The Amazon Tree Boa (Corallus hortulanus), or ATB, has become increasingly popular in the herpetological hobby world, yet little is still known about their genetics. While several species of the Corallus complex are popular among hobbyists – C. hortulanus, C. batesii, & C. caninus – many are still very rare due to low demand or CITES restrictions – C. annulatus, C. cookii, C. grenadensis, C. ruschenbergerii, & C. cropanii. This has led to several very tight-nit communities working with these animals – case in point: the Amazon Alliance (www.boakindom.com).
They are being exported and bred at a faster pace than ever before, with more morphs than ever before – albeit only 4 proven. Although there are several hobbyists, including myself, working to prove out ATB genetics, many are happy to just pair up random animals and see what pops out. This creates a lot of interesting ammies, but does not help with determining color and pattern inheritance.
Now some genetics. ATBs come in a variety of patterns and a mélange of colors – and now you can even find some morphs. First, a little background on what we do know. There are garden, halloween, and colored ammies. Garden ATBs are those that have base colors that are darker – any shade of brown, grey, granite, black, or rust. Halloween ATBs are a form of garden that start off with red/orange on their dorsal scales, which then disappears with age. In the long run, there is nothing different between them and “normal” garden (that we know of). If it were a logic problem: All Halloween ATBs are gardens, but not all gardens are Halloween phase. Then there are colored ATBs. These are the yellows, oranges, and reds – they may be heavily patterned, have slight speckling, or no pattern at all.
|Typical "garden" phase ATB with granite coloration and heavy patterning|
From the morph list: there are tigers, calicos, hypos, & leopards. Tiger ammies are due to a dominant gene that presents as striping along the dorsal scales. There are garden (Halloween included) and colored tigers with various colored stripes. Several calico lines are being worked with. They’ve so far been proven to be dominant as well, producing heavily mottled ammies. Hypo ammies have only been proven by one breeder so far – GCR – and are a codominant trait with a super form. The heterozygous form produces solid colored ammies that have faint colored banding and develop black speckling with age – I work with a pair that may carry these genes. The super form is an off-white colored ammie that also seems to develop some yellow and black. The last known morph is the leopard phase ATB. This has supposedly been proven to be a recessive trait, but with the second generation leopard offspring differing in form. The first generation have dorsal splotches, are darkly colored, have metallic eyes, and can darken and lighten throughout the course of a day. Second generation leopards have similar characteristics but are solid silver/black/gray. To me, it would seem as if they are also codominant, but I have yet to work with any – although I possess a pair that may be leopards. On the unproven list, there are several lines of possible calicos, some candycane atbs (a name of a proven calico line that has also been given to a lot of ammies that have colored banding), and Aztec ammies – a line with an aberrant dorsal patterning that extends onto the sides somewhat.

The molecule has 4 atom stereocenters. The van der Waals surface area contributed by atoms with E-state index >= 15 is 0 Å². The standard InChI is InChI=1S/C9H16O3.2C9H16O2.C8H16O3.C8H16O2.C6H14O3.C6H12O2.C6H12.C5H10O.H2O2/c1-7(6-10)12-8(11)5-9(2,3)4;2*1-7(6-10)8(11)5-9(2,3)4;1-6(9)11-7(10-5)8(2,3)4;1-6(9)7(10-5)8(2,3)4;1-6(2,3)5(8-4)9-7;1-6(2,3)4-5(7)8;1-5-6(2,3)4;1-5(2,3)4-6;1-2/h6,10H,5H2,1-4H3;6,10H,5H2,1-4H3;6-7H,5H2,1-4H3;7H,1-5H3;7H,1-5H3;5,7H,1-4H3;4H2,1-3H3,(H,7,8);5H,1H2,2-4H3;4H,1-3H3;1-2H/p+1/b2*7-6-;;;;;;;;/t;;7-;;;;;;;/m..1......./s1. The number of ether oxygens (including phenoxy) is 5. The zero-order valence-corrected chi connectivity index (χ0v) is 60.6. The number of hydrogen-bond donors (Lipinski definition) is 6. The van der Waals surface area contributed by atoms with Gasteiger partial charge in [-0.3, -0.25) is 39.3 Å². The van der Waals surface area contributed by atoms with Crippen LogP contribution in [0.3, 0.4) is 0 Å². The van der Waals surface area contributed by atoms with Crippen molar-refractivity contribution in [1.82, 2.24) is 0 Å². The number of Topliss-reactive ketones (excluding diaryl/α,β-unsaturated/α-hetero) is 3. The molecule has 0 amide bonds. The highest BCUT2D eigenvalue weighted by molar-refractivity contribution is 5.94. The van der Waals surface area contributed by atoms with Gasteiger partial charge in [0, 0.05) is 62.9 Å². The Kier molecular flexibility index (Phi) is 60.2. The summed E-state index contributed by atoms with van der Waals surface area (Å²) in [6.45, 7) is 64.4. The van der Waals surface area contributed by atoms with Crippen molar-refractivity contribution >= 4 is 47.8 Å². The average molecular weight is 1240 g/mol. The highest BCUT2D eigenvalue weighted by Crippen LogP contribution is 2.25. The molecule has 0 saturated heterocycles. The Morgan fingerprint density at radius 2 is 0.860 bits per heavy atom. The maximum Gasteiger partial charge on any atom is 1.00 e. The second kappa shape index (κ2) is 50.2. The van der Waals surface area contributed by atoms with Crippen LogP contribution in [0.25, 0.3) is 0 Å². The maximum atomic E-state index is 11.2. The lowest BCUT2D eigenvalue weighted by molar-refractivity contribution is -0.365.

|Possible first generation Leopard Boa|
There hasn’t been much work breeding similarly colored and patterned individuals together, and even when that is done the offspring seem random in outcome: two differently colored gardens producing yellow and orange patterned offspring; two coloreds producing all gardens or patterned individuals; two mottled ammies producing gardens and coloreds; or a garden and colored producing everything under the sun. Since they are so variable, with no predictable outcomes (aside from the proven morphs), I believe their patterns and colors to be polygenic. That is, I think their patterns and their colors are determined by several sets of alleles , like human skin color, as opposed to one set or alleles, like the proven morphs. It works similar to skin pigments in humans, which is why we have a range of skin colors and not just one or the other. With that being said, I think body color, head color, patterning, speckling, and eye color are all windows into their genetics. I’m currently trying to pair up my ATBs with individuals that are as close to the same as possible.
Hopefully this year, some of the genetics behind Amazon Tree Boas will begin to be understood. We’ll then start to see ammies with cleaner patterns and probably see some new morphs proven out. It will also just be an overall benefit to the herpetological world, gaining some insight into another unique arboreal boa.